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[76] and begged him to hold the enemy in check. With gallantry which has been so often conspicuous, General Polk replied that he would do his best, and the enemy should not pass. Buford's cavalry, guarding a road which intersected the line of retreat four miles from Rockcastle river, was scattered very soon after our columns passed, while all through the day the booming of cannon, with occasional rattle of musketry, could be heard from the neighborhood of London. But our brave soldiers held their ground with unflinching firmness, and the army was saved.

Here ended the pursuit. It is needless to recount the farther hard-ships of the retreat. They were such as an army marching through a mountainous country, without rations and shoes, and scantily clothed, at the verge of Winter, must necessarily suffer.

Finally, on the 24th of October the van of General Smith's army entered Knoxville. Under the trying circumstances of the retreat the entire army preserved admirable discipline and order, but at Knoxville many brave men who had taxed nature beyond the limits of her endurance, sank utterly prostrated. It was estimated that not less than 15,000 men went immediately into hospital.1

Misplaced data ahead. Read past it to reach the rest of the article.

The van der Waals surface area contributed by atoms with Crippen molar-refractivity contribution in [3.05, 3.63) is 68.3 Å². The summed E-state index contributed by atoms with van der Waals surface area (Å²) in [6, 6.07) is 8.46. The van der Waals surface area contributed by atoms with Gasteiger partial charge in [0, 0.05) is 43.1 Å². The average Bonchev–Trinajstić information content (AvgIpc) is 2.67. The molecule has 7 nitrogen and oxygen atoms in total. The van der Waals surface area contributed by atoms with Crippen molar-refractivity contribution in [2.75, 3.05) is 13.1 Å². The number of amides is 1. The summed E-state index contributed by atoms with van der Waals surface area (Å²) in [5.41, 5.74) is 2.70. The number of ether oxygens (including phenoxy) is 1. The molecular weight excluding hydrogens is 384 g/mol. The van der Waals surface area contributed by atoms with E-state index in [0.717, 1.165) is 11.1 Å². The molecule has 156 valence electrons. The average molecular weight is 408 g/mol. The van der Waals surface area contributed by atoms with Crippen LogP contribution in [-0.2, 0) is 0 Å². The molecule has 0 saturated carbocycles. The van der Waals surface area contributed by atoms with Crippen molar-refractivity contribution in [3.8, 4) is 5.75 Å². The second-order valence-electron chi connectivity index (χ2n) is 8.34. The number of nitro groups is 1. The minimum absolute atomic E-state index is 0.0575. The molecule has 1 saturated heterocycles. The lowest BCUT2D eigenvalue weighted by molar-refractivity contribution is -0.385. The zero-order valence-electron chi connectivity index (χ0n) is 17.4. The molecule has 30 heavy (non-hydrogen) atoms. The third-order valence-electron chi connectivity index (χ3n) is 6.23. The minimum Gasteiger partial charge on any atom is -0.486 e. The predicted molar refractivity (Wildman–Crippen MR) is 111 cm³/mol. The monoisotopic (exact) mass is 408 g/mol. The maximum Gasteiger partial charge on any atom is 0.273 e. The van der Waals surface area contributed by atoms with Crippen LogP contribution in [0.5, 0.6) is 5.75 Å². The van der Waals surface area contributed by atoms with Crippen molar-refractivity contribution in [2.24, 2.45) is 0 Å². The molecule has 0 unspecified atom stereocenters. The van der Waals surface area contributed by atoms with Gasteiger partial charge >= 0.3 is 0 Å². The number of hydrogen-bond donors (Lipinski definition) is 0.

1 I heard this estimate made by Dr. S. A. Smith, the Medical Director of the Army of East Tennessee, a careful man, not given to exaggeration.

A poem,

by Mary Ashley Townsend,
Dedicated to the Army of Northern Virginia, New Orleans, May 10th, 1881, on the occasion of the unveiling of Stonewall Jackson's Statute which surmounts the tomb built to receive the dead who fought under him.

Comrades, halt! The field is chosen.
     'Neath the skies of Southern May,
Where the Southern roses ripen,
     We will bivouac to-day.
Here, no foe will draw our sabres
     In the turbulence of war,
Nor will drum beat, nor will bugle
     Wake the old pain in a scar.

All is rest, and calm-around us
     Beauty's smile and manhood's prime;
Scents of Spring, like ships, go sailing
     Balmy seas of summer time.

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